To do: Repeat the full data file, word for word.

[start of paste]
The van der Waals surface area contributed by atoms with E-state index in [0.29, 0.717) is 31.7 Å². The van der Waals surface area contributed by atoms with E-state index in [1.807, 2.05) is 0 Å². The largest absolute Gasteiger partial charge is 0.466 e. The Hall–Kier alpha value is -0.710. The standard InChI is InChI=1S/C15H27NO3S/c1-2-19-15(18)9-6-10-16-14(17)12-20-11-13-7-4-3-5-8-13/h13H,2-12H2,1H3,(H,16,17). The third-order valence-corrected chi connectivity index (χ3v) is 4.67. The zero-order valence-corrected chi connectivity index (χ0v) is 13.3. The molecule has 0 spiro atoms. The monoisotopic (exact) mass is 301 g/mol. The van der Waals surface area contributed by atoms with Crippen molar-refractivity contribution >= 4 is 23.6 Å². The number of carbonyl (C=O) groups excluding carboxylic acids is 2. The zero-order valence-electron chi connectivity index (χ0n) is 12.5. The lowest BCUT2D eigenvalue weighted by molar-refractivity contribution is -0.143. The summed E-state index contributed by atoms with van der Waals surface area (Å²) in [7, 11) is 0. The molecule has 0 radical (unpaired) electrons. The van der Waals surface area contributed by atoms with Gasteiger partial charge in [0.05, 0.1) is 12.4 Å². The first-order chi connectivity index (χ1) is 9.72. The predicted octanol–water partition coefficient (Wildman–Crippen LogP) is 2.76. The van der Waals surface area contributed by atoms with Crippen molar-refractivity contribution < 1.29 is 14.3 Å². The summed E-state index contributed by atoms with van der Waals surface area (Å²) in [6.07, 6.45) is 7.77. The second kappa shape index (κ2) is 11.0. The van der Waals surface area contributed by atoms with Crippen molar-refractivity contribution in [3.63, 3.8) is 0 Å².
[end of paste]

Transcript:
The van der Waals surface area contributed by atoms with E-state index in [0.29, 0.717) is 31.7 Å². The van der Waals surface area contributed by atoms with E-state index in [1.807, 2.05) is 0 Å². The largest absolute Gasteiger partial charge is 0.466 e. The Hall–Kier alpha value is -0.710. The standard InChI is InChI=1S/C15H27NO3S/c1-2-19-15(18)9-6-10-16-14(17)12-20-11-13-7-4-3-5-8-13/h13H,2-12H2,1H3,(H,16,17). The third-order valence-corrected chi connectivity index (χ3v) is 4.67. The zero-order valence-corrected chi connectivity index (χ0v) is 13.3. The molecule has 0 spiro atoms. The monoisotopic (exact) mass is 301 g/mol. The van der Waals surface area contributed by atoms with Crippen molar-refractivity contribution >= 4 is 23.6 Å². The number of carbonyl (C=O) groups excluding carboxylic acids is 2. The zero-order valence-electron chi connectivity index (χ0n) is 12.5. The lowest BCUT2D eigenvalue weighted by molar-refractivity contribution is -0.143. The summed E-state index contributed by atoms with van der Waals surface area (Å²) in [7, 11) is 0. The molecule has 0 radical (unpaired) electrons. The van der Waals surface area contributed by atoms with Gasteiger partial charge in [0.05, 0.1) is 12.4 Å². The first-order chi connectivity index (χ1) is 9.72. The predicted octanol–water partition coefficient (Wildman–Crippen LogP) is 2.76. The van der Waals surface area contributed by atoms with Crippen molar-refractivity contribution < 1.29 is 14.3 Å². The summed E-state index contributed by atoms with van der Waals surface area (Å²) in [6.07, 6.45) is 7.77. The second kappa shape index (κ2) is 11.0. The van der Waals surface area contributed by atoms with Crippen molar-refractivity contribution in [3.63, 3.8) is 0 Å².